Anonymous submission to Conflict Minnesota
On some recent sunny evenings in south Minneapolis, an advertised reading group met to discuss the book Joyful Militancy. One of the discussions was framed with a question posed by the book: “How do we create situations where we feel more alive and capable than before?”
The book primarily draws from the philosophy of Baruch Spinoza, which would be difficult to summarize here but I will attempt to quickly explain the relevant concepts as I go along for those who are unfamiliar. To make it easier I’m actually going to start with ideas proposed in the essay “Robot Seals as Counter Insurgency” which is cited by Joyful Militancy. The essay suggests:
“There is no category of ‘friend’, just as there is no ‘community’, there is only the experience of becoming friends, and of finding power in one another.”
This finding power in one another is what the authors of Joyful Militancy, following Spinoza, call joy. It’s an affect, not an emotion, which has certainly led to some confusion. The opposite of joy is what Spinoza called sadness, by which we become separated from our power of acting. He saw sadness as an affect needed by the ‘powers that be’ to keep their subjects powerless—something that those he’s influenced have continued to expand on.
Notably, many see the atomization and individualizing forms of life that are pervasive today as means by which powerlessness is proliferated. The essay “Robot Seals” proposes a possible response of finding power in one another “by redefining the self: not as some singular entity, but as that which is co-created through the process of friendship.”
I see this as pointing to a density of affective relationships that draw us into struggle against domination. We are drawn not out of duty, which would be a moral position, nor individualized self-interest, but as a collective instinct. This collective instinct is what could be called an ethical disposition.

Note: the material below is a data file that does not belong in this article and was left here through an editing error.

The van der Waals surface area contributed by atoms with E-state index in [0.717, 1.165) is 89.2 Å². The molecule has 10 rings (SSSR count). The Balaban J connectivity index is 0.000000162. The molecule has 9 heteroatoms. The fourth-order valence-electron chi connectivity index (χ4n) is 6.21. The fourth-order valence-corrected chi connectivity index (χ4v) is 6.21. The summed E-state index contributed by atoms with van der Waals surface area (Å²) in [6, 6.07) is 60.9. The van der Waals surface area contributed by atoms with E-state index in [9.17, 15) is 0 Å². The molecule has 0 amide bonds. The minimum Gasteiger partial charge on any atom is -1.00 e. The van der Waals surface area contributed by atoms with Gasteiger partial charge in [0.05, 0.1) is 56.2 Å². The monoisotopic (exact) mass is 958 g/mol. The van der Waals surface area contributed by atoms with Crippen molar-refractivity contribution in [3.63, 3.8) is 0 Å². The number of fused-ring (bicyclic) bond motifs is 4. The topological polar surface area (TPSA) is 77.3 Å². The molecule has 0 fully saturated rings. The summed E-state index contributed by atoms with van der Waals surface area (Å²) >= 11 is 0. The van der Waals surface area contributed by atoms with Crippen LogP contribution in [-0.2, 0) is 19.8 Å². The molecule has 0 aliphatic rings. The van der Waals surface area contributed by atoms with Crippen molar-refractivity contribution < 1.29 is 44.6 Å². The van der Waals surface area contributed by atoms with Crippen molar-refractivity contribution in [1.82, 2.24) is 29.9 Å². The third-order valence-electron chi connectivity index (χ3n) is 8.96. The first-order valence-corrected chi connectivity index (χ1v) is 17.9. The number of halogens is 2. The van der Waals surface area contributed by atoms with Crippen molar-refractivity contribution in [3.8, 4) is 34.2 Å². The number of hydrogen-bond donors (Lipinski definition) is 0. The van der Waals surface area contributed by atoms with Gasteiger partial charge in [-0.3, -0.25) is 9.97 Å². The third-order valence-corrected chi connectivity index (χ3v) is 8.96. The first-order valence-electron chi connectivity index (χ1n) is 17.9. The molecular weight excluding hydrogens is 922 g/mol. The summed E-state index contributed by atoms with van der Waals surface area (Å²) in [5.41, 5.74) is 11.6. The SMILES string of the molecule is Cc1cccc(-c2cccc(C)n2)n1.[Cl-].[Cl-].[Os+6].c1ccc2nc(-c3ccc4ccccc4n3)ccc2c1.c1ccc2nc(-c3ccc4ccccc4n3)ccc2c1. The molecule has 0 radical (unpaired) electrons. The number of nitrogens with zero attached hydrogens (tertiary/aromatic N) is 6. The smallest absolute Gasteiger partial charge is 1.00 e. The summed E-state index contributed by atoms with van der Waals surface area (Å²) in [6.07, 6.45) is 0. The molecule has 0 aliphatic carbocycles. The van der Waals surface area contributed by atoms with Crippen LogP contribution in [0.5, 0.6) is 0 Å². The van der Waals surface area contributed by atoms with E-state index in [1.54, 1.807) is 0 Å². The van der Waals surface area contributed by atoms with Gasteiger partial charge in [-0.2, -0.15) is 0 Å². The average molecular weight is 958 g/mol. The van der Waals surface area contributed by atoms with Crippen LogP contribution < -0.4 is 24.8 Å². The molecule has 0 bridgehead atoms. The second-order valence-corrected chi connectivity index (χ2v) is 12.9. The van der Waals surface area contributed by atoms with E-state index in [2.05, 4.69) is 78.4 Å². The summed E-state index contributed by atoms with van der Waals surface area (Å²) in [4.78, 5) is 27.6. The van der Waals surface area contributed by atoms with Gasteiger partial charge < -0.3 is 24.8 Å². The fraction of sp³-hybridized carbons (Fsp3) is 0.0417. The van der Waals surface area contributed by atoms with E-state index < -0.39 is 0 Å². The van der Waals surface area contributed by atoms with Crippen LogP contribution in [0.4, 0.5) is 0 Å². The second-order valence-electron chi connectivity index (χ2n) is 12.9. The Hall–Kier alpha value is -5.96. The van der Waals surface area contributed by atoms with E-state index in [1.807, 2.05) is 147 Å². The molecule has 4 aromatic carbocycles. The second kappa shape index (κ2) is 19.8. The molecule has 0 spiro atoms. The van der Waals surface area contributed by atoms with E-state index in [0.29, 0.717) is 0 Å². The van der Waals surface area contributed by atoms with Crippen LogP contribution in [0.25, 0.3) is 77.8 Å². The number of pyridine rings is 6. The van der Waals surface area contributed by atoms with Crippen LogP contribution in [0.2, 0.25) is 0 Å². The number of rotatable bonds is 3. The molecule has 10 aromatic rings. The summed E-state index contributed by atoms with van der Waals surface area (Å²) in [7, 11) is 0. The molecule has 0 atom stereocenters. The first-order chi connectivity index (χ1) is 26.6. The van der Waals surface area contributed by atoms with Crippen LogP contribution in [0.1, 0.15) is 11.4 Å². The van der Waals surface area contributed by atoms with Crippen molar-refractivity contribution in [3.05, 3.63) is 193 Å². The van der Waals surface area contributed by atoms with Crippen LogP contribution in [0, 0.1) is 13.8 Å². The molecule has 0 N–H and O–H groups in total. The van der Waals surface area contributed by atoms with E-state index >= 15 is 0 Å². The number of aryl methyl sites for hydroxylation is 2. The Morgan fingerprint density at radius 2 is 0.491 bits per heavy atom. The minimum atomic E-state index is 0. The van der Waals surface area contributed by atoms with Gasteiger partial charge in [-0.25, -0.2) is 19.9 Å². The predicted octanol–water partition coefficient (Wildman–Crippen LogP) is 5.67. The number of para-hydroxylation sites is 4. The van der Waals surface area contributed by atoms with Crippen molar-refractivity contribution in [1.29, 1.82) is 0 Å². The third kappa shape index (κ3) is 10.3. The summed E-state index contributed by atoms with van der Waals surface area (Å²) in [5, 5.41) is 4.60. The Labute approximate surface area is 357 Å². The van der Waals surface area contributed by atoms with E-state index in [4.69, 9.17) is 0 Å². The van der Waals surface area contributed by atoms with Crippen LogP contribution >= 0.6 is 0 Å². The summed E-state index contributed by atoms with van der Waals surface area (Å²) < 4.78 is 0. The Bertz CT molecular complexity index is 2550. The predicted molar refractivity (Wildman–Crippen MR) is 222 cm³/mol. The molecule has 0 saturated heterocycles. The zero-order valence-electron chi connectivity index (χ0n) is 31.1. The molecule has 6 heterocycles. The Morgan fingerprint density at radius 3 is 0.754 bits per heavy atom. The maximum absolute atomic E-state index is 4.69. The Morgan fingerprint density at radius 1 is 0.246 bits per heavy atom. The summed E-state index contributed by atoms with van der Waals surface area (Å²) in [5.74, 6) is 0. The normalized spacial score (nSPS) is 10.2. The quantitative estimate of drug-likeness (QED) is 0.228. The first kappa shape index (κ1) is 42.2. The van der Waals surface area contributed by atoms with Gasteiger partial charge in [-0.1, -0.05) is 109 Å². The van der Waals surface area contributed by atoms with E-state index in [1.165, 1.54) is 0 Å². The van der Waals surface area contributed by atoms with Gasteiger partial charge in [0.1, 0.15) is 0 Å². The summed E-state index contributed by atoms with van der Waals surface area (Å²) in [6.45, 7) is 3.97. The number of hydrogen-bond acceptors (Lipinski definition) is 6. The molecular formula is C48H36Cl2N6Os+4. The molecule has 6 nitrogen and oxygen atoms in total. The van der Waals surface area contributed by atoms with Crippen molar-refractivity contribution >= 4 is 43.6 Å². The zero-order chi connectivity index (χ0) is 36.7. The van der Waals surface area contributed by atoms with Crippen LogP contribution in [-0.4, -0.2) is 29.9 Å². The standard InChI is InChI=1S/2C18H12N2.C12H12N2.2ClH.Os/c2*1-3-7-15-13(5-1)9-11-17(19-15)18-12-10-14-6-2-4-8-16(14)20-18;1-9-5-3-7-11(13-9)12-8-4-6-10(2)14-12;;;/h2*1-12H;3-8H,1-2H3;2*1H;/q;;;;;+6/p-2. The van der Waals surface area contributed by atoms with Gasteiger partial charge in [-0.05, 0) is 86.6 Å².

To put it simply, it may be that we have to find ways to spread joyful affects to short circuit the sad affects this world proliferates. There’s a quite philosophical language being employed here but the meaning is very practical. If we are kept powerless through atomization, then perhaps we can find power in building a life in common with others—and not simply in terms of collective living situations. If the economy saps so much of our time and energy—needing to work to pay for rent, for food, etc.—perhaps can we find ways to loosen its grip on our lives together.
These questions have been asked before, and most often the answer tends to be counter-cultural, or lifestylist. But in connecting the spread of joyful affects with the reduction of sad affects, we can see a different answer emerge, that of destitution. Destitution is the a name a few have given to a certain fusion of living and struggling, a living that inevitably entails conflict with order.
In their book Now, the Invisible Committee summarize it swiftly:
“The destituent gesture is thus desertion and attack, creation and wrecking, and all at once, in the same gesture.”
I opened with the question “how do we create situations where we feel more alive and capable than before?” I see this practice of destitution as a compelling response.
Postscript on Spinoza
My reading of Spinoza comes from Gilles Deleuze’s first lecture on the philosopher, which is cited in Joyful Militancy as well. I haven’t given many of his concepts the space they require for a full elaboration, and hope that more critical readers bear that in mind.
The phrase ‘powers that be’ is taken from Deleuze’s lecture, while Joyful Militancy, “Robot Seals” and others have taken up the term Empire in its place. I’ve chosen to omit the word Empire only in order to avoid also taking up its theoretical history, even if I do find it more useful in the end.
Regarding philosophy or theory in general, I should note that I have never attended University, nor have I ever read a word of it in school.